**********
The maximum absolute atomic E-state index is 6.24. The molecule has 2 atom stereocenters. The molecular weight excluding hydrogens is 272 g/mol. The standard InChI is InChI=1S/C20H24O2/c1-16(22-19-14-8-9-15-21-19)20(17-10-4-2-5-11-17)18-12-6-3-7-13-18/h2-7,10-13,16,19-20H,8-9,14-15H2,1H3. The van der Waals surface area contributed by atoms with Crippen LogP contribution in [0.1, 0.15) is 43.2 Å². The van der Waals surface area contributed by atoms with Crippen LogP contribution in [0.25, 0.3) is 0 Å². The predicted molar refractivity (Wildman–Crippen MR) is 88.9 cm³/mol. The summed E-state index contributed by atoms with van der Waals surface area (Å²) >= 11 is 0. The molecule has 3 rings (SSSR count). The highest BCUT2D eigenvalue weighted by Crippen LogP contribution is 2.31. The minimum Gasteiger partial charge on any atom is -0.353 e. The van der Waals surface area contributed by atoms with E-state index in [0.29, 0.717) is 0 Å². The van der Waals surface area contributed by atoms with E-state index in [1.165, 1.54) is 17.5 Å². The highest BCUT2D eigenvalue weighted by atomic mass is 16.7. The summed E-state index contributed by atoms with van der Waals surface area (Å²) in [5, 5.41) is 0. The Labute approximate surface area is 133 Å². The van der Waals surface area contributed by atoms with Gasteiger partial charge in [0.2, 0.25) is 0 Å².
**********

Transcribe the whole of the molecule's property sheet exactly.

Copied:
The maximum absolute atomic E-state index is 6.24. The molecule has 2 atom stereocenters. The molecular weight excluding hydrogens is 272 g/mol. The standard InChI is InChI=1S/C20H24O2/c1-16(22-19-14-8-9-15-21-19)20(17-10-4-2-5-11-17)18-12-6-3-7-13-18/h2-7,10-13,16,19-20H,8-9,14-15H2,1H3. The van der Waals surface area contributed by atoms with Crippen LogP contribution in [0.1, 0.15) is 43.2 Å². The van der Waals surface area contributed by atoms with Crippen LogP contribution in [0.25, 0.3) is 0 Å². The predicted molar refractivity (Wildman–Crippen MR) is 88.9 cm³/mol. The summed E-state index contributed by atoms with van der Waals surface area (Å²) >= 11 is 0. The molecule has 3 rings (SSSR count). The highest BCUT2D eigenvalue weighted by Crippen LogP contribution is 2.31. The minimum Gasteiger partial charge on any atom is -0.353 e. The van der Waals surface area contributed by atoms with E-state index in [0.29, 0.717) is 0 Å². The van der Waals surface area contributed by atoms with E-state index in [1.165, 1.54) is 17.5 Å². The highest BCUT2D eigenvalue weighted by atomic mass is 16.7. The summed E-state index contributed by atoms with van der Waals surface area (Å²) in [5, 5.41) is 0. The Labute approximate surface area is 133 Å². The van der Waals surface area contributed by atoms with Gasteiger partial charge in [0.2, 0.25) is 0 Å².